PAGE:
Doctoral Thesis: Artistic anti-fraud activism against online advance fee fraud


Doctoral thesis:  “Artistic anti-fraud activism against online advance fee fraud”

by: Mag. Andreas Zingerle
supervised by: Univ. Prof. Mag. Gitti Vasicek

Viva comission: A. Univ. Prof. Mag. Rainer Zendron, Univ. Prof. Mag. Gitti Vasicek, Reni Hofmüller, Dipl. Ing. (FH) Martin Kaltenbrunner.

This dissertation investigates the role of vigilante online communities of scambaiters in their endeavors against Internet fraud. By analysing online forums I identified different types of scambaiters, and I tested their strategies and tools in artistic case studies and workshops. This research is motivated by two main research questions: (1) Based on the scambaiters’ actions and motives, should they be considered Internet activists or digital vigilantes?; and (2) How can their strategies be translated into a practice of creative activism?
In order to work on these questions, my research investigated how storytelling, social engineering, data security and communication technologies are used by these groups. The workshops served as an opportunity to experiment with new tools and discuss their moral implications, while in the artistic case studies I tested the strategies for their activist potential. Previous research on the scambainting communities have focused on the virally shared photos that portray scammers in humiliating postures. The findings of my research show that the scambaiting communities are far more diverse than previously assumed. Therefore the most important contribution of this thesis was to show that scambaiters also use various activist tactics. Hence certain scambaiter communities can be defined as anti-fraud activists who serve the Internet community. In the scope of this dissertation I further discuss the results of the artistic case studies, implications for the perception of scambaiting communities, and I also bring forth areas of future research.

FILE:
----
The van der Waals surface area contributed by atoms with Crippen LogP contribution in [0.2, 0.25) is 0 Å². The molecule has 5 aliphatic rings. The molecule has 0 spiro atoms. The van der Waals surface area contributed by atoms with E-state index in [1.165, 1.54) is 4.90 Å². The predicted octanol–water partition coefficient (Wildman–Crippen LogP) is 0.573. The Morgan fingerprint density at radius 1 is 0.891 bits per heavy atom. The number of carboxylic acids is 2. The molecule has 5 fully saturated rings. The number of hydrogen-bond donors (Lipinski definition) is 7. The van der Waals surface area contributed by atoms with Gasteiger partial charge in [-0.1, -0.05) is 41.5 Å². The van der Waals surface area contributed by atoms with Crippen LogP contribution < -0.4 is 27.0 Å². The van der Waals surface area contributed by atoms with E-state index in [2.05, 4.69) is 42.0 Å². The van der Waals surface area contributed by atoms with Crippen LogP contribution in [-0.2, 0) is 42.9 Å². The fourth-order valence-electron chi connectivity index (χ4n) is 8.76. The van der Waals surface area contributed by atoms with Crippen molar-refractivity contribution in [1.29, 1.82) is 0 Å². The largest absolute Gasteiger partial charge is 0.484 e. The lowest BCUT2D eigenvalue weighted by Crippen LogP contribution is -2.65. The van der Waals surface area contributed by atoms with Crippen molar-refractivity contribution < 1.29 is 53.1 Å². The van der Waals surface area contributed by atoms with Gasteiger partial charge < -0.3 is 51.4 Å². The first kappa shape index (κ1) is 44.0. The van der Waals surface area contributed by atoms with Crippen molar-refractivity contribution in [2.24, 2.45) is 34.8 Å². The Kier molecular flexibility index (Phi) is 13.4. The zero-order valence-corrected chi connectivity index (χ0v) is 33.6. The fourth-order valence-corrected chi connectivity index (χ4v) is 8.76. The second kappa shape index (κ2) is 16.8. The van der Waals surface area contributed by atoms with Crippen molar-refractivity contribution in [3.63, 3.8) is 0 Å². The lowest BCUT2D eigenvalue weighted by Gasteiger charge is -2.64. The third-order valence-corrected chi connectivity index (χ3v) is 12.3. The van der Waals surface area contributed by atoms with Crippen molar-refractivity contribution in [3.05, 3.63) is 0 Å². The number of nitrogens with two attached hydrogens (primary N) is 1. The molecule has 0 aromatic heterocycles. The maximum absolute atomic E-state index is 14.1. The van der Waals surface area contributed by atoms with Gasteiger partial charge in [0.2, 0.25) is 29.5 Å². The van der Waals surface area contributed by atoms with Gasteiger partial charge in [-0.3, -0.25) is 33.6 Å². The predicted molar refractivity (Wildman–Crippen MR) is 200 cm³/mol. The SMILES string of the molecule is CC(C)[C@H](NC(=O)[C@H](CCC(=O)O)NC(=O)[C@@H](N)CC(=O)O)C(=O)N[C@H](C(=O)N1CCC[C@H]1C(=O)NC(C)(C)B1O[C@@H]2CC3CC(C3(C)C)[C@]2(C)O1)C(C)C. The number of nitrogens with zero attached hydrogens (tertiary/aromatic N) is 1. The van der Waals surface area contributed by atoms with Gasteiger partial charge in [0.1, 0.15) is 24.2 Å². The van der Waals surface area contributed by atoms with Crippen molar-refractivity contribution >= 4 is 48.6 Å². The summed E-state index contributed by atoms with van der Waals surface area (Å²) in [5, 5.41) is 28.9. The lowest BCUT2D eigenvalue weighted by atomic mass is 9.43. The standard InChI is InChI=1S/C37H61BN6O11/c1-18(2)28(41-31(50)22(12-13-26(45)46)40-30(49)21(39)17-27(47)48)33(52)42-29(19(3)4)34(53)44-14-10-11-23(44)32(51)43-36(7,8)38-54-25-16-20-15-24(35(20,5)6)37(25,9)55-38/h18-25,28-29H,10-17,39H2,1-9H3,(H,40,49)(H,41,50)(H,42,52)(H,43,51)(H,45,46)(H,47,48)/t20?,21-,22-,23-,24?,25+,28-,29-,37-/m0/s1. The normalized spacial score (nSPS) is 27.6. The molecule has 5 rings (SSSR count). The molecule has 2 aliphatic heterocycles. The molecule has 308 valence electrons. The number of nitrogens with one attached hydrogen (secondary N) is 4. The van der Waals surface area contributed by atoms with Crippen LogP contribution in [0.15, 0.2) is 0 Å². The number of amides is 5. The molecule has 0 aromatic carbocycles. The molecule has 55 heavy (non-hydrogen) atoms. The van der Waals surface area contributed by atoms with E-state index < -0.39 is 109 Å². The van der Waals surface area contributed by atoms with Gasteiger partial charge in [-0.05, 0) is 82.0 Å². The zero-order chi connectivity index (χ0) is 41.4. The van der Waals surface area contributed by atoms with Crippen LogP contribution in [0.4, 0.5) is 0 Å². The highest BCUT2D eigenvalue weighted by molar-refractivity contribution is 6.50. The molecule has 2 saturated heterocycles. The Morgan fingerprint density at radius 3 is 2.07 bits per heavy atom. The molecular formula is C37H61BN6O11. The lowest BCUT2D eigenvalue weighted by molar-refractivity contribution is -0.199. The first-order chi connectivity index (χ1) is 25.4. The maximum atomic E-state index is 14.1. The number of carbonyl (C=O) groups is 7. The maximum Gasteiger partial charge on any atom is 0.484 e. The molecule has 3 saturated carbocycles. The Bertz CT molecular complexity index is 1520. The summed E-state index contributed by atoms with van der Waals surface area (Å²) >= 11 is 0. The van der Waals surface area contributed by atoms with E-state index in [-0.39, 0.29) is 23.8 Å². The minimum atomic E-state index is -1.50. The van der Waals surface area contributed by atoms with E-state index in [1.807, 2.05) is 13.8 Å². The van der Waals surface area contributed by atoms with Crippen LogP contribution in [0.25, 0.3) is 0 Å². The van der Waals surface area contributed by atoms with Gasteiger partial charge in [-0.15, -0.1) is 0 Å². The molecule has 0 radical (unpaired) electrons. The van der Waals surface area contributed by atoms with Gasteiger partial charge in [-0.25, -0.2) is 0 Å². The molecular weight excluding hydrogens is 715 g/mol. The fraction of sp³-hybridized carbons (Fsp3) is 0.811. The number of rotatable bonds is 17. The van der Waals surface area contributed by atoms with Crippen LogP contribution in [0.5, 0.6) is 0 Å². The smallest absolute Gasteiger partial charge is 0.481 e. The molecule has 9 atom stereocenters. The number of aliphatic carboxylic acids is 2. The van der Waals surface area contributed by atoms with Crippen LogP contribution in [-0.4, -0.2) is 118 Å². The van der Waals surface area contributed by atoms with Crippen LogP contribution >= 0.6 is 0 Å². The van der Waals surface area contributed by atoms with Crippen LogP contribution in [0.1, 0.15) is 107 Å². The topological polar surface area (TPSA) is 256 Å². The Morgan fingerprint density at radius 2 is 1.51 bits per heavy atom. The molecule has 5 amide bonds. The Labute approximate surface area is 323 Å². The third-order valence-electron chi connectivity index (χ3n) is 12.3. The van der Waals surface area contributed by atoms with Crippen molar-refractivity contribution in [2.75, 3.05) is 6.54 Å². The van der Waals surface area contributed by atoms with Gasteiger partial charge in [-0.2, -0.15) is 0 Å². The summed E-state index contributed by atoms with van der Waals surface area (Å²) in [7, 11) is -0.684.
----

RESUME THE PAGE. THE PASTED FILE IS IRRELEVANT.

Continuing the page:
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I would like to address special thanks to my advisor Univ. Prof. Mag. Brigitte Vasicek for her advice during the work on my thesis. I particularly want to thank my wife Linda Kronman for her artistic collaboration in all the case studies and her critical feedback throughout the years. I would also like to express my gratitude to my Erasmus+ Teaching mobility hosts Tonguc Ibrahim Sezen from the Department of Communication and Management at the Bilgi university, Istanbul (Turkey), and Jill and Scott Rettberg from the Digital Cultures Research Group at the University of Bergen (Norway). Special thanks also go to members of the Interactive Digital Storytelling conference Steering commitee and I want to thank especially Hartmut Koenitz and Alex Mitchell for their inspiration and ongoing feedback. I want to thank Us(c)hi Reiter from for the collaboration on the ‘Behind the Smart World’ Artlab, the process development for the publication and the possibility to curate the exhibition during the ‘Art meets radical openness’ Festival 2016. I want to thank the ‘esc – medien kunst labor’ and especially Reni Hofmüller for making the exhibition, workshop and artist talk possible during the Steirischer Herbst 2015. I also want to thank Tim and Tina from Time’s up for their invitation to the ‘PARN – Narrative Strategies’ symposium in Madeira in 2013. I want to thank Gerhard Funk for the opportunity to teach a ‘419-fiction’ lecture at the Webscience Masters program. Last but not least I want to thank the proofreaders Chinmoyi Patel, Rusha Shukla and especially Aileen Derieg for proofreading my papers and the thesis.



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